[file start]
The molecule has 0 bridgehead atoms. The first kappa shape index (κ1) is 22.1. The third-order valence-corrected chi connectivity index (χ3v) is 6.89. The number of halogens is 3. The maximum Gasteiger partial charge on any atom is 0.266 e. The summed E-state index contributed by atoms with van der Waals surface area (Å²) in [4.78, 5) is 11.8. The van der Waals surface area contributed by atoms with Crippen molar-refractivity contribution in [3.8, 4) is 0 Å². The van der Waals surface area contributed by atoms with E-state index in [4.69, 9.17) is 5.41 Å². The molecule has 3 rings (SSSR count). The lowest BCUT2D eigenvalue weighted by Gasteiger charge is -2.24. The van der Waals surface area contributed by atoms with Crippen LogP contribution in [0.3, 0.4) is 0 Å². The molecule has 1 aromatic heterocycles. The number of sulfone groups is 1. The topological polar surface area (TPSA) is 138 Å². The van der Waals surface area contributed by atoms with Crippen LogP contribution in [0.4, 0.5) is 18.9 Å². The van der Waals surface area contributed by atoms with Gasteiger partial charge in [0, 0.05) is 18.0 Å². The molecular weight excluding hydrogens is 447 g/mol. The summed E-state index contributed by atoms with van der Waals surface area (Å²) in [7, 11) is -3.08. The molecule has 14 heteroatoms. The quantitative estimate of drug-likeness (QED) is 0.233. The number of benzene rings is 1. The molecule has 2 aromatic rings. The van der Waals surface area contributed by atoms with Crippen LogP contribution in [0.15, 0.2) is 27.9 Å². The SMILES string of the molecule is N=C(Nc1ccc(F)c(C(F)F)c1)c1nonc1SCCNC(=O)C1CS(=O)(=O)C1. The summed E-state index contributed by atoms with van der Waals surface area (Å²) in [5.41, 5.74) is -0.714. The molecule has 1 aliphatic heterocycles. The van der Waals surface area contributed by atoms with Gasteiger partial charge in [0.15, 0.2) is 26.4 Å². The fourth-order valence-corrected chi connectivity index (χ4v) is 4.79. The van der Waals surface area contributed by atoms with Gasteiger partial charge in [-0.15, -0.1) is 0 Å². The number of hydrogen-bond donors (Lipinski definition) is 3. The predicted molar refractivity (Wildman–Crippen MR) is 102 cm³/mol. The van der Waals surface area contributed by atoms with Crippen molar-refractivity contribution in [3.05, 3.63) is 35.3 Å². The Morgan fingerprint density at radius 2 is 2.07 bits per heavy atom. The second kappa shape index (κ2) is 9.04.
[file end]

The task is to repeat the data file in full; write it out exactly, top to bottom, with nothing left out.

The molecule has 0 bridgehead atoms. The first kappa shape index (κ1) is 22.1. The third-order valence-corrected chi connectivity index (χ3v) is 6.89. The number of halogens is 3. The maximum Gasteiger partial charge on any atom is 0.266 e. The summed E-state index contributed by atoms with van der Waals surface area (Å²) in [4.78, 5) is 11.8. The van der Waals surface area contributed by atoms with Crippen molar-refractivity contribution in [3.8, 4) is 0 Å². The van der Waals surface area contributed by atoms with E-state index in [4.69, 9.17) is 5.41 Å². The molecule has 3 rings (SSSR count). The lowest BCUT2D eigenvalue weighted by Gasteiger charge is -2.24. The van der Waals surface area contributed by atoms with Crippen LogP contribution in [0.3, 0.4) is 0 Å². The molecule has 1 aromatic heterocycles. The number of sulfone groups is 1. The topological polar surface area (TPSA) is 138 Å². The van der Waals surface area contributed by atoms with Crippen LogP contribution in [0.4, 0.5) is 18.9 Å². The van der Waals surface area contributed by atoms with Gasteiger partial charge in [0, 0.05) is 18.0 Å². The molecular weight excluding hydrogens is 447 g/mol. The summed E-state index contributed by atoms with van der Waals surface area (Å²) in [7, 11) is -3.08. The molecule has 14 heteroatoms. The quantitative estimate of drug-likeness (QED) is 0.233. The number of benzene rings is 1. The molecule has 2 aromatic rings. The van der Waals surface area contributed by atoms with Crippen LogP contribution in [0.15, 0.2) is 27.9 Å². The SMILES string of the molecule is N=C(Nc1ccc(F)c(C(F)F)c1)c1nonc1SCCNC(=O)C1CS(=O)(=O)C1. The summed E-state index contributed by atoms with van der Waals surface area (Å²) in [5.41, 5.74) is -0.714. The molecule has 1 aliphatic heterocycles. The van der Waals surface area contributed by atoms with Gasteiger partial charge in [0.15, 0.2) is 26.4 Å². The fourth-order valence-corrected chi connectivity index (χ4v) is 4.79. The van der Waals surface area contributed by atoms with Gasteiger partial charge in [-0.15, -0.1) is 0 Å². The number of hydrogen-bond donors (Lipinski definition) is 3. The predicted molar refractivity (Wildman–Crippen MR) is 102 cm³/mol. The van der Waals surface area contributed by atoms with Crippen molar-refractivity contribution in [3.05, 3.63) is 35.3 Å². The Morgan fingerprint density at radius 2 is 2.07 bits per heavy atom. The second kappa shape index (κ2) is 9.04.